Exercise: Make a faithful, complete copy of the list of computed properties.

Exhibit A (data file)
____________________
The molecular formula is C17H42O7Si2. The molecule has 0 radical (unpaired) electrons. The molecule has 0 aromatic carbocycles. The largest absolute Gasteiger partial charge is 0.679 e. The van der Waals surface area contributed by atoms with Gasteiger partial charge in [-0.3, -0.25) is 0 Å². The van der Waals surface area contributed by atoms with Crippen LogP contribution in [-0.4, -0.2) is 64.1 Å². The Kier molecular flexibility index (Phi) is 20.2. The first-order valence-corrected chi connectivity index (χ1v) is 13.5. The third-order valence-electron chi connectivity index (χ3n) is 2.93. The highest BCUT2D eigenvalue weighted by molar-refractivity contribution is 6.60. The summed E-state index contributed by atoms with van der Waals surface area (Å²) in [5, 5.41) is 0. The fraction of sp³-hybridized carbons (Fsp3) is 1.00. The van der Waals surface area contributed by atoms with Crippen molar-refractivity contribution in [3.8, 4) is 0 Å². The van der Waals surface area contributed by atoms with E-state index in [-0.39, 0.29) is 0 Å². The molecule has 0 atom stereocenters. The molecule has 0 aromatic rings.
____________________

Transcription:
The molecular formula is C17H42O7Si2. The molecule has 0 radical (unpaired) electrons. The molecule has 0 aromatic carbocycles. The largest absolute Gasteiger partial charge is 0.679 e. The van der Waals surface area contributed by atoms with Gasteiger partial charge in [-0.3, -0.25) is 0 Å². The van der Waals surface area contributed by atoms with Crippen LogP contribution in [-0.4, -0.2) is 64.1 Å². The Kier molecular flexibility index (Phi) is 20.2. The first-order valence-corrected chi connectivity index (χ1v) is 13.5. The third-order valence-electron chi connectivity index (χ3n) is 2.93. The highest BCUT2D eigenvalue weighted by molar-refractivity contribution is 6.60. The summed E-state index contributed by atoms with van der Waals surface area (Å²) in [5, 5.41) is 0. The fraction of sp³-hybridized carbons (Fsp3) is 1.00. The van der Waals surface area contributed by atoms with Crippen molar-refractivity contribution in [3.8, 4) is 0 Å². The van der Waals surface area contributed by atoms with E-state index in [-0.39, 0.29) is 0 Å². The molecule has 0 atom stereocenters. The molecule has 0 aromatic rings.